Tips for journalists to protect sources’ online privacy

WASHINGTON – Revelations that the National Security Agency is collecting data on millions of Americans are added evidence that journalists need to be more careful about their online privacy, especially in protecting information from whistle blowers and other sources, encryption experts say.

In conjunction with the “Stop Watching Us” surveillance rally held in late October, the Electronic Privacy Information Center, a nonprofit that advocates to protect privacy and civil liberties, and Public Citizen, a consumer rights’ group, organized a “Crypto Party” focusing on teaching journalists how to use secure messaging and storage services, encrypted email accounts and secure programs such as Tor and Secure Drop.

In conjunction with the NSA surveillance rally in October, encryption experts taught journalists and citizens how to securely communicate online. Jayna Omaye/Medill

Edward Snowden, the former NSA contractor who leaked private documents to the press, used similar encryption tools to alert journalists about the government’s surveillance programs, according to a New York Times article.

By using an encrypted email, which prevents third parties from reading the message’s content, Snowden was able to secretly and successfully correspond with Laura Poitras, a film producer, and send an outline of the government’s secret surveillance programs, The New York Times reported.

“So getting journalists specifically to sign up for tools actually not only helps make the journalist more secure,” said Amie Stepanovich, director of EPIC’s Domestic Surveillance Project, “but it helps make the sources and the people who are whistle blowing and the people who are trying to get out sensitive documents much more secure and much less likely to be prosecuted for illegal actions.”

Encryption experts emphasized the importance and responsibility of journalists to ensure that their sources’ identities are kept hidden from online hackers and government surveillance.

“You can never be guaranteed that anything can be secure,” said Kurt Opsahl, senior staff attorney for the Electronic Frontier Foundation, an organization that helps protect consumers’ digital rights. “You can trust in the math that there are good crypto systems out there, but implementing them is difficult … and you just do the best you can.”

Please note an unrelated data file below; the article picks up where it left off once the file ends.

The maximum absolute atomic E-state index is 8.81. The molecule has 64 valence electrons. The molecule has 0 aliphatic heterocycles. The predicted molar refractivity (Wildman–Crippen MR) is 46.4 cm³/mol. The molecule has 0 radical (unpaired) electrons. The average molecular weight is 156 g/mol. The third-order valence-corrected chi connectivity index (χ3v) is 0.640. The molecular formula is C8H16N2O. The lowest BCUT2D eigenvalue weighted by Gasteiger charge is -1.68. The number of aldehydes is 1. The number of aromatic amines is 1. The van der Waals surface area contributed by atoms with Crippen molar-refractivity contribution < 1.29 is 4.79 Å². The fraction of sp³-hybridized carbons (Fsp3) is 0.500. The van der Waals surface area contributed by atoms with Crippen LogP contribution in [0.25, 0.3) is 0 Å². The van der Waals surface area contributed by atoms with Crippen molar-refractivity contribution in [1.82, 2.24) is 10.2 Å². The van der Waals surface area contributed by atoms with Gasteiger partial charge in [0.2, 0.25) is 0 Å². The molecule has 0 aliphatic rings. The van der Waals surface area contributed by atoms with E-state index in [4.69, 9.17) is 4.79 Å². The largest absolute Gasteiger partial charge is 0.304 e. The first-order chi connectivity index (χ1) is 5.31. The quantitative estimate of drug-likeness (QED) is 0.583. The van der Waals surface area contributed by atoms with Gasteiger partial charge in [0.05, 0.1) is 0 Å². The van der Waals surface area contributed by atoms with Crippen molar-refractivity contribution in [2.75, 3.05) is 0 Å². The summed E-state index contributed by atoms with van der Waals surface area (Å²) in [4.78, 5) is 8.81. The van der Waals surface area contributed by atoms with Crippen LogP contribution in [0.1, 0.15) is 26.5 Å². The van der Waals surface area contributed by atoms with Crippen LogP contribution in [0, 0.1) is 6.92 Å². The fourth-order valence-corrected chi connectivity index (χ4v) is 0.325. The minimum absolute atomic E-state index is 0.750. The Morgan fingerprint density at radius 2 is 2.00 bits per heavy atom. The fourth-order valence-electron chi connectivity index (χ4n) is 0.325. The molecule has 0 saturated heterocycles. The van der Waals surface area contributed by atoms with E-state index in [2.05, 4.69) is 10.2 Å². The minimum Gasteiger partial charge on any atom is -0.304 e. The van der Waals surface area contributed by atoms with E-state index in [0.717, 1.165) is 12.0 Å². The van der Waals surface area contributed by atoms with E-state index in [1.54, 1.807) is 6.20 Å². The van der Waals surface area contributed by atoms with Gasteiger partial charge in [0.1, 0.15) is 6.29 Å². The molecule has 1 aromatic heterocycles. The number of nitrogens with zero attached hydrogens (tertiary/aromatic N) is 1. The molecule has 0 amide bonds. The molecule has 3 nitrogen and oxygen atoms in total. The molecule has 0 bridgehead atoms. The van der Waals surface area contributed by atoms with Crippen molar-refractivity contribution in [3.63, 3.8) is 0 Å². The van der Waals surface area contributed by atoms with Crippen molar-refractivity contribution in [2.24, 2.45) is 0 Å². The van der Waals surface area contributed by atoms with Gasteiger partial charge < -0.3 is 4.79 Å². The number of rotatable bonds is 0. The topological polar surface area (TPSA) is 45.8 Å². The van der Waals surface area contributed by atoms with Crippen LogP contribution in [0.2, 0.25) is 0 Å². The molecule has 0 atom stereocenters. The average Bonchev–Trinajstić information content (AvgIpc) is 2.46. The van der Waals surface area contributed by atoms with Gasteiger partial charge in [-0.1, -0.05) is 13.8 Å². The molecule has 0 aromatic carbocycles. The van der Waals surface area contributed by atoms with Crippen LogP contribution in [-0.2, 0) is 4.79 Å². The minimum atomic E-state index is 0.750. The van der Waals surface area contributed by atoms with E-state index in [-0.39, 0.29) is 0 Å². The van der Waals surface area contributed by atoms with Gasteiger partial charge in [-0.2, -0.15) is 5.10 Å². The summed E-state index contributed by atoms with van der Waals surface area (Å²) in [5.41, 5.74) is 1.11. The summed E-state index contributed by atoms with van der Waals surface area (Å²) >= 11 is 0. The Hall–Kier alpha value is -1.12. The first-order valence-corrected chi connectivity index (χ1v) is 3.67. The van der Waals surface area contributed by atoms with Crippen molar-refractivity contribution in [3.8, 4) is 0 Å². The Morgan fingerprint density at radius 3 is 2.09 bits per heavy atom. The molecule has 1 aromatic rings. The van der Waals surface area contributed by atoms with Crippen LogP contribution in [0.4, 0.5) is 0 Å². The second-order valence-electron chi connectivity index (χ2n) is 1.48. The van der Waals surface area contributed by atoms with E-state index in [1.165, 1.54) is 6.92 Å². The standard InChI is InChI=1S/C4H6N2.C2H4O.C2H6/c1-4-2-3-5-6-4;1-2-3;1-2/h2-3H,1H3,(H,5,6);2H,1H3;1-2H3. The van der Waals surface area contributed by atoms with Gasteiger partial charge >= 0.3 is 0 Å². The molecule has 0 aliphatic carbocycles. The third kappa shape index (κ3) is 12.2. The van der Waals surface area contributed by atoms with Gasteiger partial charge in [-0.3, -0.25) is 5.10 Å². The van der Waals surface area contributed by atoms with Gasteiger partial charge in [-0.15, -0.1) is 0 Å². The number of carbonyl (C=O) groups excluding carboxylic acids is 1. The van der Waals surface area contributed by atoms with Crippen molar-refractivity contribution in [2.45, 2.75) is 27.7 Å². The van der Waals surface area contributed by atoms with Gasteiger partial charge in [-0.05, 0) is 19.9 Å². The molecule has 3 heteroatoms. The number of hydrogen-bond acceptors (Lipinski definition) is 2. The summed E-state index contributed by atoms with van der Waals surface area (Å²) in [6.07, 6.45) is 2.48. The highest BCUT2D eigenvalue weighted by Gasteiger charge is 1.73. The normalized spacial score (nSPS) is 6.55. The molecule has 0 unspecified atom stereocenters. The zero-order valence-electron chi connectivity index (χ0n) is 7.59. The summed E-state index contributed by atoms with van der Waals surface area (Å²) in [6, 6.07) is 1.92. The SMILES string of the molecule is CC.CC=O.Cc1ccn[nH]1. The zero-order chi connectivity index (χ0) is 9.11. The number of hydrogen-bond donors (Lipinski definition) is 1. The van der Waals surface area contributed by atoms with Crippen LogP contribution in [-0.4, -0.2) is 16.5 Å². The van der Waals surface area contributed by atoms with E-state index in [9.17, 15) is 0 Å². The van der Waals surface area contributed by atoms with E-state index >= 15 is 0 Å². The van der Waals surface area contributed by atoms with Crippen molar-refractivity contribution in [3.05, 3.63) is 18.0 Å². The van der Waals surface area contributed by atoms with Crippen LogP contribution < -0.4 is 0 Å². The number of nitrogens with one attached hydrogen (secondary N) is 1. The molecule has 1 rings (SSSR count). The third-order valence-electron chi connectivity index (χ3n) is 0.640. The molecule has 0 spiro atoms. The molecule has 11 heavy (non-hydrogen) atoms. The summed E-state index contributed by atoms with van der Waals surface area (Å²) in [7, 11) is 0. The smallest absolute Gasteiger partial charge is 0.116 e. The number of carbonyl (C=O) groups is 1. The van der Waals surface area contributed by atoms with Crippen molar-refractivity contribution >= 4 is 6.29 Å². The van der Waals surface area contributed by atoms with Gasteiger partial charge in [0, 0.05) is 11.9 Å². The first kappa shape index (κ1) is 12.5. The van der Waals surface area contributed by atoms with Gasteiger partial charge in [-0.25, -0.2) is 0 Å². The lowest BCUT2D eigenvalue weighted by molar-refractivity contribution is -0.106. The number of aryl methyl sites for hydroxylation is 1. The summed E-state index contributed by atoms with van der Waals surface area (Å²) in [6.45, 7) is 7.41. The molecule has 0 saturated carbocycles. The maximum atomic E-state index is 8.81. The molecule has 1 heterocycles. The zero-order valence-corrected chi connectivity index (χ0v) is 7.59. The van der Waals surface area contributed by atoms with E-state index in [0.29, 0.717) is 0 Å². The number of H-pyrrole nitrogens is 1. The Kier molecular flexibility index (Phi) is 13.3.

Encryption experts recommended that journalists use Tor and Secure Drop to protect their sources from online surveillance.

Originally created for the U.S. Naval Research Laboratory to securely share private government information, the free Tor browser is now used by journalists and their sources for anonymous communication. The software makes tracking user’s location, visits to web sites, online posts, instant messaging and other communications more difficult to track.

“So what a Tor browser bundle tries to do is make every client look like every other client,” said William Budington, a web developer at the Electronic Frontier Foundation. “Basically, the Tor network, what it does is when you’re accessing a service, you provide some information to that service. For instance, your IP address. The Tor network generally tries to basically and has successfully anonymize users’ IP addresses when they access services.”

Because Budington said a user’s Internet Protocol address can be used to pinpoint a person’s identity, he said it’s vital for journalists and sources to use this free software.

For more information or to download Tor, visit

Secure Drop
This free open-source whistleblower system allows sources to anonymously and securely submit documents and other information to journalists and news organizations. Some media outlets, such as the New Yorker already use this system, said Trevor Timm, executive director and co-founder of the Freedom of the Press Foundation, an organization that helps support journalism that exposes government mismanagement and corruption.

“It’s like a Wikileaks-type system that can even prevent the reporter from knowing who their source is if the source chooses,” Timm said.

The system is integrated into news organizations’ websites and enables sources to upload a document, which will then be securely transferred to a journalist at the media organization.

However, Timm said, even though Secure Drop has been tested for sound security, sources and journalists still need to be careful when communicating online.

“I think protecting sources of journalists’ communications is the No. 1 press freedom fight of the 21st century,” Timm said. “They [the government] don’t need to call reporters to testify anymore [against sources]. They can just subpoena their emails. So for that reason, we want to better protect the digital trails that sources and journalists leave behind, and we hope Secure Drop is the first step in that process.”

To download Secure Drop, visit

For more information on these tips or for more advice about online privacy, visit:

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